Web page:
Every now and then the children would find a super-sized muddy puddle and with any hesitation all the children ran straight into it and splished and splashed to their hearts content. Not just because children, wellies, puddles and mud are a match made in heaven, but because the Forest School competition dictated that the muddiest forest school student won forest school student of the day. We couldn’t think of a better way to win any competition than getting down right muddy!

 

It never ceases to amaze us at BTfL and of course fill us with joy when we see how different generations pull together, laugh, giggle and bond because of the pure joy of planting trees. It’s a magical combination that works every time.

         

As all the trees were planted just in time for lunch so we thanked the students for their hard work and waved goodbye to students from both schools. Noticing they all left with smiles and their faces and a sense of real achievement.That’s what planting trees together does and here at BTfL we couldn’t be happier about it! Please check out the photo album here 

Tree Planting with St Alban’s School Amongst the Giant Redwood Trees!

Our first school planting of National Tree Week and what a treat it was to do it in the wonderful company of St Alban’s Catholic School, year-six students. Thirty students who were enthusiastic, excited, curious and full of energy. It was another soggy day, full of mud, mud glorious mud at Brandwood Cemetery!

Brandwood Cemetery Tree Planting with St. Alban’s Catholic School

Wellies caked in the good stuff these wonderful students couldn’t wait to get hold of their spades to dig in the 10 wonderful trees, two Crab Apple, two Oak, two Sweet Gum, two Tulip Trees and two Flowering Cherry. Care and consideration was taken to dig them down, make sure they were straight and smile proudly next to their newly planted trees for photos. One student saying, ‘I love the mud, it’s great to get covered in it while planting trees.’

As well as St Alban’s students’ we had other special guests too. To help us celebrate National Tree Week the Lord Lieutenant, Mr John Crabtree, OBE, the Queen’s representative in the West Midlands came to help at the planting.

It was wonderful to welcome such a special guest. Mr Crabtree was accompanied by his wife, Diana and with spades in hand both worked with the children planting the trees.  There was lots of chatter and laughter and talk of the wonder of trees and the beautiful Brandwood Cemetery.

We also welcomed, Mike Leddy, Labour Councillor for the Ward of Brandwood and Kings Heath, it was lovely to be in such great company.  Not to mention the wonderful, Friends of Brandwood Cemetery.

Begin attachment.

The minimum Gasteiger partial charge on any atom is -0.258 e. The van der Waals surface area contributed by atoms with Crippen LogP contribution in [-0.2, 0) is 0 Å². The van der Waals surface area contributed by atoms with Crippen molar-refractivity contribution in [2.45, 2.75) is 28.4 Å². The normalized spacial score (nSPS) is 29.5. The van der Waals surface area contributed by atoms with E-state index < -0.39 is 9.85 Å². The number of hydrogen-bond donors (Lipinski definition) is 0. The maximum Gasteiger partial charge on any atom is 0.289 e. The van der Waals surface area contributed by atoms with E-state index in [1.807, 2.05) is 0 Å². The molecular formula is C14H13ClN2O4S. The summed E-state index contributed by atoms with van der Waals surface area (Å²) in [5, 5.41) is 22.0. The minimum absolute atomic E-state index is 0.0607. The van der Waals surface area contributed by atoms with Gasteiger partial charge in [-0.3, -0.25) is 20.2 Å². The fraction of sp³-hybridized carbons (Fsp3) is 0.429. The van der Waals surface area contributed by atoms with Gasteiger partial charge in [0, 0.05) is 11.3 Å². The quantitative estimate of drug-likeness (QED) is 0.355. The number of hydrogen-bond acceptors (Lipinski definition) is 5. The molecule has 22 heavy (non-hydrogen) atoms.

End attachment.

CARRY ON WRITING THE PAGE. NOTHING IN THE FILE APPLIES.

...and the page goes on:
Brandwood Cemetery Tree Planting with St. Alban’s Catholic School

Then the children and our guests worked so hard we stopped for some well-earned, tea and biscuits. Pulling off muddy boots in the boot room of the Brandwood End Cemetery Lodge was a skill-in-itself. There was giggles and laughter as 30-children tried so hard to pull off those slippery boots.  And there was a moment we thought we had brought more mud in with us than what was left outside! But nothing gets those energy levels zipping back up than a tea-break. While the whole crowd drank tea and ate biscuits there was lots of talk about trees, important conversations under the banner of Communitea! A wonderful way for communities to engage with each other about the matters that we all care about.

After a well-earned rest the children were eager to learn a little bit of history about Brandwood End Cemetery and enjoyed a nature walk with Birmingham City Council Ranger, Dean Paul and Birmingham Trees for Life.

Dean pointed out beautiful oak trees over 500-yers-old. ‘Wow! The children gasped in unison. But as wondrous and beautiful as every tree is in Brandwood Cemetery – it was the Giant Redwoods that dominated the day. With necks craned upwards staring at the 110-ft tall majestic line of Giant Redwood trees the children were eager to find out as much as they could about their history. Hands stretched up into to the air, Dean answered all their quick-fire questions.

‘Yes, these trees were around before the dinosaurs…., they are the tallest trees on the planet…., they are the second biggest organism in the world…., they absorb more carbon dioxide than any other tree…., their root system is 50-ft deep…, they are resistant to insects, fire and rot…., they will be 50-ft taller in 50-years!

Their teacher Catherine Ingram said, ‘our children have had a wonderfully new experience today with Birmingham Trees for Life and they have learnt a lot of really interesting stuff about trees!’

Brandwood Cemetery Tree Planting with St. Alban’s Catholic School

When we arrived at the cemetery there were 1800 trees standing proudly. At the end of the planting we celebrated planting ten more. Ten more trees every student that planted can visit again and again – a legacy they can all enjoy.

Seeing the children’s enthusiasm, somehow we don’t think this will be their last visit to the cemetery to enjoy the wide and varied collection of trees, the trees they planted today and of course the, Giant Redwoods. To see more photos from Brandwood Cemetery planting please click here.